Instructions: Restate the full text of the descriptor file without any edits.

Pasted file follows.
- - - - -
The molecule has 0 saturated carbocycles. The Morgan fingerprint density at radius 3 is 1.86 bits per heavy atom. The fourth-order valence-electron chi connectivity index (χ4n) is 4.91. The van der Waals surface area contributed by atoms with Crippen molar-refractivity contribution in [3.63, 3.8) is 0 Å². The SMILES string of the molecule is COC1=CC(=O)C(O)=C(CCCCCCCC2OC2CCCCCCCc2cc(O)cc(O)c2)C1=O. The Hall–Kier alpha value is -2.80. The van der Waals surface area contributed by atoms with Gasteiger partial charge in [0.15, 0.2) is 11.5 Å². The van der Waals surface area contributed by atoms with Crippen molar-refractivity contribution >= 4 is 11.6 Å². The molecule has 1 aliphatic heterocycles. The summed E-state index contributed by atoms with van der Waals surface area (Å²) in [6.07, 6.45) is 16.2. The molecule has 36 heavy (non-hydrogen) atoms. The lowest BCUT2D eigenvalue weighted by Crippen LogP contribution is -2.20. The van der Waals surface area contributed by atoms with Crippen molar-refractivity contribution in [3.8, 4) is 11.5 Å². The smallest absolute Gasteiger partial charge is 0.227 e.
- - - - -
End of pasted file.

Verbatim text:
The molecule has 0 saturated carbocycles. The Morgan fingerprint density at radius 3 is 1.86 bits per heavy atom. The fourth-order valence-electron chi connectivity index (χ4n) is 4.91. The van der Waals surface area contributed by atoms with Crippen molar-refractivity contribution in [3.63, 3.8) is 0 Å². The SMILES string of the molecule is COC1=CC(=O)C(O)=C(CCCCCCCC2OC2CCCCCCCc2cc(O)cc(O)c2)C1=O. The Hall–Kier alpha value is -2.80. The van der Waals surface area contributed by atoms with Gasteiger partial charge in [0.15, 0.2) is 11.5 Å². The van der Waals surface area contributed by atoms with Crippen molar-refractivity contribution >= 4 is 11.6 Å². The molecule has 1 aliphatic heterocycles. The summed E-state index contributed by atoms with van der Waals surface area (Å²) in [6.07, 6.45) is 16.2. The molecule has 36 heavy (non-hydrogen) atoms. The lowest BCUT2D eigenvalue weighted by Crippen LogP contribution is -2.20. The van der Waals surface area contributed by atoms with Crippen molar-refractivity contribution in [3.8, 4) is 11.5 Å². The smallest absolute Gasteiger partial charge is 0.227 e.